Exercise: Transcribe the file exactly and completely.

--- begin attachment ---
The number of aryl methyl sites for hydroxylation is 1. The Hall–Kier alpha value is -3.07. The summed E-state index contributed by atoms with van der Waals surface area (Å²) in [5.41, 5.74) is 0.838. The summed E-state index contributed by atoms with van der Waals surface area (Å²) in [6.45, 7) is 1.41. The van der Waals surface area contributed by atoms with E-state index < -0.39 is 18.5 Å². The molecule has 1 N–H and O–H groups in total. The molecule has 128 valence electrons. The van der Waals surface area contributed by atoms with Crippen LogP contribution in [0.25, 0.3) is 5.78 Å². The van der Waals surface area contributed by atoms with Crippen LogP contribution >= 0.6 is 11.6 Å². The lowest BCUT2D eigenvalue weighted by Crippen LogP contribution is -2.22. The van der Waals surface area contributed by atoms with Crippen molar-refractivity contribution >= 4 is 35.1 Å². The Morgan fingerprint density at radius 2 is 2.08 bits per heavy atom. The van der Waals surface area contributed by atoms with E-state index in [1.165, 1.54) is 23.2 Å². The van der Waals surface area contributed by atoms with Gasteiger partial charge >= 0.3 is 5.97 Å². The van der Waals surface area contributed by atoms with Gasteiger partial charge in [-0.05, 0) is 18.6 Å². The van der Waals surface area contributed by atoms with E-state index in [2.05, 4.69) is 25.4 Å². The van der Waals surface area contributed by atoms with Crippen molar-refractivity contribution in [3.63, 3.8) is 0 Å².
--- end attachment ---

The number of aryl methyl sites for hydroxylation is 1. The Hall–Kier alpha value is -3.07. The summed E-state index contributed by atoms with van der Waals surface area (Å²) in [5.41, 5.74) is 0.838. The summed E-state index contributed by atoms with van der Waals surface area (Å²) in [6.45, 7) is 1.41. The van der Waals surface area contributed by atoms with E-state index < -0.39 is 18.5 Å². The molecule has 1 N–H and O–H groups in total. The molecule has 128 valence electrons. The van der Waals surface area contributed by atoms with Crippen LogP contribution in [0.25, 0.3) is 5.78 Å². The van der Waals surface area contributed by atoms with Crippen LogP contribution >= 0.6 is 11.6 Å². The lowest BCUT2D eigenvalue weighted by Crippen LogP contribution is -2.22. The van der Waals surface area contributed by atoms with Crippen molar-refractivity contribution >= 4 is 35.1 Å². The Morgan fingerprint density at radius 2 is 2.08 bits per heavy atom. The van der Waals surface area contributed by atoms with E-state index in [1.165, 1.54) is 23.2 Å². The van der Waals surface area contributed by atoms with Gasteiger partial charge >= 0.3 is 5.97 Å². The van der Waals surface area contributed by atoms with Gasteiger partial charge in [-0.05, 0) is 18.6 Å². The van der Waals surface area contributed by atoms with E-state index in [2.05, 4.69) is 25.4 Å². The van der Waals surface area contributed by atoms with Crippen molar-refractivity contribution in [3.63, 3.8) is 0 Å².